Kessler is best known as a playwright though, with numerous works that have helped shape the modern era of American theatre. For Peter Allen Stone, New York Film Academy’s Chair of Acting for Film, Kessler was a vital part of his education. “I used to dig through his plays in my college library looking for monologues and scenes many years ago,” remarked Stone, “so it was something special for me to get to know him and come full circle.”

    Scene from "The Display Man"

    Scene from “The Display Man”

    The best known work written by Kessler is “Orphans,” which first debuted in 1983 at Chicago’s world-renowned Steppenwolf Theatre and was originally directed by Gary Sinise. It was later adapted into a feature film starring Matthew Modine and Albert Finney, and has been performed on Broadway as recently as 2013 with Alec Baldwin and Ben Foster.

    After running the playwriting division of the Actor’s Studio in Los Angeles for many years, Kessler is still active and working with the Actor’s Studio in New York City. The NYFA students attending Kessler’s Master Class were able to visit the Actor’s Studio as part of their course. Student Elizabeth Hopland reflected that “going to the Actor’s Studio was a highlight of my acting career so far, thanks to Lyle.”

    The NYFA students who were privileged to work with Kessler started in Fall 2016, and began their 2nd Year training in the summer of 2017. Each session of the 8-week Master Class focused on a specific aspect of the craft, like the inner anger of a particular character. The acting students worked on scenes from new works written by Kessler, who directed and worked closely with them throughout the course.

    Scene from "Prisoner"

    Scene from “Prisoner”

    The scenes were two-person dialogues, with the acting students performing multiple roles and plays. One of Kessler’s new works included “Prisoner,” about a privileged woman tied up during a burglary, who poked and prodded her captor while trying to learn more about him. Other new works included “The Display Man” and “The Great Divide,” the latter concerning two brothers dealing with a woman claiming to be pregnant with the older brother’s child.

    The final session of the Master Class included performances of the scenes for a small audience, including New York Film Academy president Michael Young. The final scenes of the evening were from another of Kessler’s new works—“Temptation”—about inappropriate sexual behavior between a psychiatrist and his patient, a story and theme that is especially relevant in today’s current Hollywood climate.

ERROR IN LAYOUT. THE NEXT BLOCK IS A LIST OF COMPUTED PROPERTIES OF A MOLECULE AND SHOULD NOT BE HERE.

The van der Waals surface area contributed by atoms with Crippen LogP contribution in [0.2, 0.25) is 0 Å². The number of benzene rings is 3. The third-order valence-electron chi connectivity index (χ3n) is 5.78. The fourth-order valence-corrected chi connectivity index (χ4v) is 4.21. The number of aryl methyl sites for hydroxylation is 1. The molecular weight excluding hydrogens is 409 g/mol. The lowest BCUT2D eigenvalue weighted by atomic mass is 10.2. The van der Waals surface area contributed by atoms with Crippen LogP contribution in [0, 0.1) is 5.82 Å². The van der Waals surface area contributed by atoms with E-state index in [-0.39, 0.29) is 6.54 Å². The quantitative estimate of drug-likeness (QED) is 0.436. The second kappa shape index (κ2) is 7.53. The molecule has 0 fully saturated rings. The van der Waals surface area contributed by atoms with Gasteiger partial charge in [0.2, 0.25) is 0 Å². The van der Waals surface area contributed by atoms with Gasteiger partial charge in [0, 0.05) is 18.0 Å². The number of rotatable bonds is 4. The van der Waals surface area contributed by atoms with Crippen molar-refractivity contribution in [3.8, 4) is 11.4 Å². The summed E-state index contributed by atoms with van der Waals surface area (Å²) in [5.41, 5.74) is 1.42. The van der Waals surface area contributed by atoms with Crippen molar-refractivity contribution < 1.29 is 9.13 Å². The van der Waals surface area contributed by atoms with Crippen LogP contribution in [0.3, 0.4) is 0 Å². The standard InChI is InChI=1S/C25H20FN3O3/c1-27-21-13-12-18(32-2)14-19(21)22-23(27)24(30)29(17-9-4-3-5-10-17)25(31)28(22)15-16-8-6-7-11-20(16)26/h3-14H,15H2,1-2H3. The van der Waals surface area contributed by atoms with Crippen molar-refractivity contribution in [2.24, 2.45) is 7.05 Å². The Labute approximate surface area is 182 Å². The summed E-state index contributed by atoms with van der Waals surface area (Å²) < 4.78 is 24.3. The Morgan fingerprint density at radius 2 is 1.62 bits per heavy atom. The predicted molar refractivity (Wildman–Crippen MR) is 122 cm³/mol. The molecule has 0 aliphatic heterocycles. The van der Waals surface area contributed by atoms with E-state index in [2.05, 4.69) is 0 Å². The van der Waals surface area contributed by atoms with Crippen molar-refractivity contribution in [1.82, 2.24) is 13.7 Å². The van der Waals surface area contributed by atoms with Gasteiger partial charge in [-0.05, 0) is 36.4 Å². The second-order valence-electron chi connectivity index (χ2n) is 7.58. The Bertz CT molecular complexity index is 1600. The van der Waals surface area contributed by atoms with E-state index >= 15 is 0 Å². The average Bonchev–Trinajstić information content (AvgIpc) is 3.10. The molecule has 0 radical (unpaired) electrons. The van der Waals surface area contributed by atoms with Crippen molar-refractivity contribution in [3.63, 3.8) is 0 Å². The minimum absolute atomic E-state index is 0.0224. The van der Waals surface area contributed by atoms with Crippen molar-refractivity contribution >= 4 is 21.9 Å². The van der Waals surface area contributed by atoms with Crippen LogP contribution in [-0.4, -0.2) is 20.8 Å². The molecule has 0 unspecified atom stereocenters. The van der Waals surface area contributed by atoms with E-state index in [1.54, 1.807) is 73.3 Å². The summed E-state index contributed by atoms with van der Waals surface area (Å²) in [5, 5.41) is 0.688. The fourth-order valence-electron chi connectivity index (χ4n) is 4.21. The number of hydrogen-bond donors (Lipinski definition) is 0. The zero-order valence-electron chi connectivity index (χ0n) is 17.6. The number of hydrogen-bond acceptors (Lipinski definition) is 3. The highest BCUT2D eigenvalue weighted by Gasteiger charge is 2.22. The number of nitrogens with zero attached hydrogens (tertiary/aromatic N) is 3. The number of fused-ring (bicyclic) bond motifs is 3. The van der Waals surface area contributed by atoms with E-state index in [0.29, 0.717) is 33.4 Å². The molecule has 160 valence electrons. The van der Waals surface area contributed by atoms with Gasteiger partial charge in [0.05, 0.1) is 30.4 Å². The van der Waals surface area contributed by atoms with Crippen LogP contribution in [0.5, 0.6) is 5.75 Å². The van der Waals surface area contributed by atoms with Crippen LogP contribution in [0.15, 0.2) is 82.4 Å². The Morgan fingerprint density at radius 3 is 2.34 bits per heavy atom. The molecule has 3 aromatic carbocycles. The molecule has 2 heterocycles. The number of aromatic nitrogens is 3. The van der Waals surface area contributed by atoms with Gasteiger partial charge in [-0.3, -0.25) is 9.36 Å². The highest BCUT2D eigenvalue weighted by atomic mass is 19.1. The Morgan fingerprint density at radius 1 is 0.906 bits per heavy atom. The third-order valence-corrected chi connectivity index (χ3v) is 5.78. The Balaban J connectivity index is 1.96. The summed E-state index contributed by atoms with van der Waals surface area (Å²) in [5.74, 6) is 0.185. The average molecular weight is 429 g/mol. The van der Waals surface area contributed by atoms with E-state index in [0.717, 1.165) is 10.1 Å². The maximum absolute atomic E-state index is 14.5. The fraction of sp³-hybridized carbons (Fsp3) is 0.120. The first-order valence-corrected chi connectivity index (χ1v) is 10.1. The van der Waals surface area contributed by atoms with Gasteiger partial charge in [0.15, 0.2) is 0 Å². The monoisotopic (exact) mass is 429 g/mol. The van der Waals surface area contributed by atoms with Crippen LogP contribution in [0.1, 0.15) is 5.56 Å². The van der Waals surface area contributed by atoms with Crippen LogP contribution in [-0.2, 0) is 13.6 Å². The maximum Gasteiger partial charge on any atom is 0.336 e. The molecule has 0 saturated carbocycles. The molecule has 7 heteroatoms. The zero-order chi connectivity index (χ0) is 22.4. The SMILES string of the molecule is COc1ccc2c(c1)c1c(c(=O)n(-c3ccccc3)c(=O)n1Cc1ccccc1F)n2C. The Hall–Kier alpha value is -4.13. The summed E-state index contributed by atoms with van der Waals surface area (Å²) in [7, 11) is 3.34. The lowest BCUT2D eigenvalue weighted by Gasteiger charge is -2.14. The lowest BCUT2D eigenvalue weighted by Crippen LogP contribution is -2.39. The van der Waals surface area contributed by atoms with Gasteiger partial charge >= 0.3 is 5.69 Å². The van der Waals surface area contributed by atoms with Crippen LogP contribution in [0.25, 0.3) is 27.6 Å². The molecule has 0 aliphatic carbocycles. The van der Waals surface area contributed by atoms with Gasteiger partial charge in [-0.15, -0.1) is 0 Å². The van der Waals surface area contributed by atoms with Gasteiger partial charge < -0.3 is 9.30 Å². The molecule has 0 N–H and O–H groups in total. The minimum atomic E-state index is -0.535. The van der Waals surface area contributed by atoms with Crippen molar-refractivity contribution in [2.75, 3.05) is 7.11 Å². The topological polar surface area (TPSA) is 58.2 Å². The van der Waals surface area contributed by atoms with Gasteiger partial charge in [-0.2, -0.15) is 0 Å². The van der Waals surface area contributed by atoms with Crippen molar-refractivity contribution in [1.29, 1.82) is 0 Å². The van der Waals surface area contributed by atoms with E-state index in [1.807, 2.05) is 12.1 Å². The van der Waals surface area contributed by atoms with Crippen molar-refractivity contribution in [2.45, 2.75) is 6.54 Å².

Kessler Directing "Prisoner"

    Kessler Directing “Prisoner”

    One of the performers, student Agnes Hedwall Schmidt, remarked “What I liked most about working with Lyle was the way he made the work a collaboration. We give him our view of the text and the character, he gives his, and together we create a scene that is so much fun to act in, and allows me to keep growing and learning as an actor.” Schmidt added, “I had so much fun working with Lyle!”

    The appreciation was mutual—the performances ended with Kessler thanking the students for their strong, courageous work, and the students overwhelmingly thanking Kessler for his invaluable training and direction. Of the students, Kessler said he was “very impressed by the work and talent of the group of actors at NYFA who acted in my plays. They kept growing in their roles. A real commitment.”

    The Acting for Film students couldn’t ask for a better compliment from an artist of Kessler’s stature. The New York Film Academy thanks Lyle Kessler for giving our students a once-in-a-lifetime opportunity to study and learn from one of the theatre world’s greats.

    December 22, 2017 • Acting, Guest Speakers • Views: 1951

  • New York Film Academy Gold Coast Holds September Acting for Film Mid Year Showcase

    In December 2017, the New York Film Academy Australia held the September 2017 Acting for Film student’s mid year performance showcase at its Gold Coast campus in bustling Southport.

    Featuring the work of the September 2017 cohort of Acting for Film candidates, the performance was entitled, “That American Vibe.” Senior Acting Lecturer Mr. Rob Horton directed the event. The performance was held at the Southport Campus Creative Space, an intimate setting where the audience were close enough to feel like it was a part of the the outstanding performances.

    “This showcase included some of the most famous scenes from popular American movies and TV series that influenced a generation of performing artists,” said the event’s director, Rob Horton. “Interpreting them in our own unique ways, there are some strong and memorable moments in this production we called ‘That American Vibe.’ For some of our diploma actors, this is their first time to create and perform on stage in front of a life audience. Bravo to every single one of them!”

    “That American Vibe” exhibited the versatile range of this group of diverse acting students. The New York Film Academy Australia would like to congratulate it’s September 2017 Acting for Film cohort on their wonderful work!